Written by Rozalia Williams, Ed.D., President of the College Student Development Center, Inc. in Hollywood, FL.
Students have many options they can pursue immediately after high school graduation. This includes preparing to go directly into the workplace, working in the home, going into the military, pursuing a college education or any combination of these. Surprisingly, 80% of high school graduates in the U.S. immediately enroll in 2 or 4-year colleges after graduation.
Parental influence is a major factor in a child’s decision-making process. Since most students choose to go to college after high school, here are some recommendations for parents and caregivers on how to prepare as early as elementary school:
- Begin by reflecting on your own experiences in school and how your experiences might influence your child’s decision. Growing up, did you love school? Did you enjoy learning and studying? Or, did you hate school and struggle academically? Were you sure about what you wanted to do with your life after high school? What help or advice did you receive, or would you liked to have received from school counselors, teachers, mentors or others about preparing for your future?
- Next, examine your beliefs about the costs and benefits of a college education and how your personal beliefs might influence your child’s decision. Do you believe college is a good investment? If you attended college, was your experience the opportunity of a lifetime? Do you believe a college degree is the new diploma? Or, do you think college is a bad investment? Did you earn a degree in an area unrelated to your current career or profession? Do you believe it’s difficult to get a decent paying job without a college degree? Do you think it is unwise to take out enormous loans to earn a degree with no guarantee it will pay off?
- Pay close attention to your child’s interests and talents. How does he or she spend their free time? What are their hobbies? What are their natural talents? Monitoring their skills and abilities will give you insight into potential career fields and academic majors to consider. Get feedback and buy-in from your child and honor their preferences. Then show support for their career choice by seeking out or providing opportunities to join clubs and organizations, volunteer, obtain private lessons or tutoring to further develop their skills. Be aware of any strong desires you have to influence your child to “follow in your footsteps,” or dissuade them based on your predictions about how much money you think they will make, or their chances of finding a job. Not every career path leads to a college degree and for some professions a degree is mandatory. Students who are pressured or forced to pursue a career or academic major that does not interest them generally do not perform well; change their academic major often; incur additional costs and take longer to graduate.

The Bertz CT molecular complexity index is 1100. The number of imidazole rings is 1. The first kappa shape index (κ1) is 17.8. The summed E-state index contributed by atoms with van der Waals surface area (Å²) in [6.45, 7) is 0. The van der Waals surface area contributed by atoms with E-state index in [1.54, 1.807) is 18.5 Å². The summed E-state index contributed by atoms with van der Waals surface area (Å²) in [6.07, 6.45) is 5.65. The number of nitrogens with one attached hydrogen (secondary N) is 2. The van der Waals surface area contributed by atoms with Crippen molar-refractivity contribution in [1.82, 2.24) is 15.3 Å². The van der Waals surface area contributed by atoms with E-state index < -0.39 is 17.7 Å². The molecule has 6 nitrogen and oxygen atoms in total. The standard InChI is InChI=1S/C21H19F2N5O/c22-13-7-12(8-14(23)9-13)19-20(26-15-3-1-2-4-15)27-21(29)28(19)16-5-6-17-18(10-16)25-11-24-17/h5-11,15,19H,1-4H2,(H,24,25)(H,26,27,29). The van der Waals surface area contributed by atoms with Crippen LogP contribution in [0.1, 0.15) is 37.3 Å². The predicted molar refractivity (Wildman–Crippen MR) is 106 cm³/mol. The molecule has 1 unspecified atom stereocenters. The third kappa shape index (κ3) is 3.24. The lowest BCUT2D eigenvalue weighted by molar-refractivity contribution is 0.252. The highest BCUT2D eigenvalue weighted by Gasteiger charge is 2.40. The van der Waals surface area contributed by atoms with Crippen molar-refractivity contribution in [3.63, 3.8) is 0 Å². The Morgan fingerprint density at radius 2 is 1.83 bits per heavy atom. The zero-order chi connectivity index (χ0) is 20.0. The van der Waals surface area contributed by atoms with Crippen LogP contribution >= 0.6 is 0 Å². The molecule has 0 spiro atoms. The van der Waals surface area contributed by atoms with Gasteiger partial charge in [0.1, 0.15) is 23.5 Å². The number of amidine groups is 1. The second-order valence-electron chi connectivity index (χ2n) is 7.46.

- Make sure your child’s school is committed to preparing students for college and careers, more commonly known as graduating “college and career ready.” Employers and college educators both look for similar knowledge, skills, work habits and aptitudes in students. Therefore, students should be taught the same skills and knowledge regardless of their future aspirations or post-graduation plans. In offering a balanced course of study, students gain both the practical skills needed to get a job after graduation and the preparation needed to make satisfactory academic progress in college.
- Don’t be disappointed if your child chooses not to attend college. (Alternatively, don’t be disappointed if your child chooses any other option.) Refrain from comparing your child to their siblings or other children their age. Never tell them they are “not college material” or predict they will “never amount to anything.” To an employer, a degree isn’t simply a piece of paper to be taken at face value. All employees are expected to work hard and be good at what they do. In some cases, employees without a degree are more self-sufficient and live happier lives than their peers or subordinates who have college degrees. However, it is important to know that recent study by the U.S. Department of Labor and the Georgetown University Center on Education and the Workforce shows that by 2020 employers will need 22 million workers with college degrees. 
All parents want the best for their children. The U.S. Department of Education has an abundance of free resources available online. For a complete downloadable checklist, visit the https://studentaid.ed.gov/sa/prepare-for-college.
The Children’s Services Council of Broward County is an independent taxing authority which was established by a public referendum on September 5, 2000, and reauthorized via referendum on November 4, 2014, which, through Public Act, Chapter 2000-461 of the laws of Florida, authorized the Council to levy up to 0.5 mills of property taxes. The role of the Council is to provide the leadership, advocacy and resources necessary to enhance children’s lives and empower them to become responsible, productive adults through collaborative planning and funding of a continuum of quality care. To learn more about programs and services the Children’s Services Council funds, please call (954) 377-1000.
Above content provided by Children’s Services Council of Broward County.
 SOURCE: U.S. Department of Commerce, Census Bureau, Current Population Survey (CPS), October Supplement, 1990–2013. See Digest of Education Statistics 2014, table 302.30
 Sources: U.S. Census Bureau: American Community Survey (ACS), Education Attainment Ages 25-34, Three-Year Averaged Estimates for 2007-2009; and U.S. Census Bureau: 2020 Population Projections